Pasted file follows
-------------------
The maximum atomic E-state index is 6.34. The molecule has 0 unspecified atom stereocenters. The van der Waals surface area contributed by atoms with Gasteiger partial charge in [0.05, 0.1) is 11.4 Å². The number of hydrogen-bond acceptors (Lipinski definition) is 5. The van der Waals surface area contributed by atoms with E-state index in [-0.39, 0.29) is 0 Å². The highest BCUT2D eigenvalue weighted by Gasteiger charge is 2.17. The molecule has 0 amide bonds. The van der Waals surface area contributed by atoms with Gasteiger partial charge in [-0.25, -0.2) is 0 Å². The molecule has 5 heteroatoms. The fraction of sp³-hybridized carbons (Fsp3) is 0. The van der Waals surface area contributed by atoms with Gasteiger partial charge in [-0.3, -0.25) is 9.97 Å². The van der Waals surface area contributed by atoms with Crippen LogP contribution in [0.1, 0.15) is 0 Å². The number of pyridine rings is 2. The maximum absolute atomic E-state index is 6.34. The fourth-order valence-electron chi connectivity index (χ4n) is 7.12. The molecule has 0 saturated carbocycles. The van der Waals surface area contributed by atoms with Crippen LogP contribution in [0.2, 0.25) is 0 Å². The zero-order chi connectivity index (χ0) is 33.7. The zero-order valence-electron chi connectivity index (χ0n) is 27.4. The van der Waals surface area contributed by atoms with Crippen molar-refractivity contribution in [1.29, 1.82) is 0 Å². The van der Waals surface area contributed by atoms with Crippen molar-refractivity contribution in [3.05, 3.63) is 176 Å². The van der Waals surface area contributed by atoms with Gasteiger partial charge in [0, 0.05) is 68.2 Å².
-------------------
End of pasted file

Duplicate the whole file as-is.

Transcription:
The maximum atomic E-state index is 6.34. The molecule has 0 unspecified atom stereocenters. The van der Waals surface area contributed by atoms with Gasteiger partial charge in [0.05, 0.1) is 11.4 Å². The number of hydrogen-bond acceptors (Lipinski definition) is 5. The van der Waals surface area contributed by atoms with E-state index in [-0.39, 0.29) is 0 Å². The highest BCUT2D eigenvalue weighted by Gasteiger charge is 2.17. The molecule has 0 amide bonds. The van der Waals surface area contributed by atoms with Gasteiger partial charge in [-0.25, -0.2) is 0 Å². The molecule has 5 heteroatoms. The fraction of sp³-hybridized carbons (Fsp3) is 0. The van der Waals surface area contributed by atoms with Gasteiger partial charge in [-0.3, -0.25) is 9.97 Å². The van der Waals surface area contributed by atoms with Crippen LogP contribution in [0.1, 0.15) is 0 Å². The number of pyridine rings is 2. The maximum absolute atomic E-state index is 6.34. The fourth-order valence-electron chi connectivity index (χ4n) is 7.12. The molecule has 0 saturated carbocycles. The van der Waals surface area contributed by atoms with Crippen LogP contribution in [0.2, 0.25) is 0 Å². The zero-order chi connectivity index (χ0) is 33.7. The zero-order valence-electron chi connectivity index (χ0n) is 27.4. The van der Waals surface area contributed by atoms with Crippen molar-refractivity contribution in [1.29, 1.82) is 0 Å². The van der Waals surface area contributed by atoms with Crippen molar-refractivity contribution in [3.05, 3.63) is 176 Å². The van der Waals surface area contributed by atoms with Gasteiger partial charge in [0, 0.05) is 68.2 Å².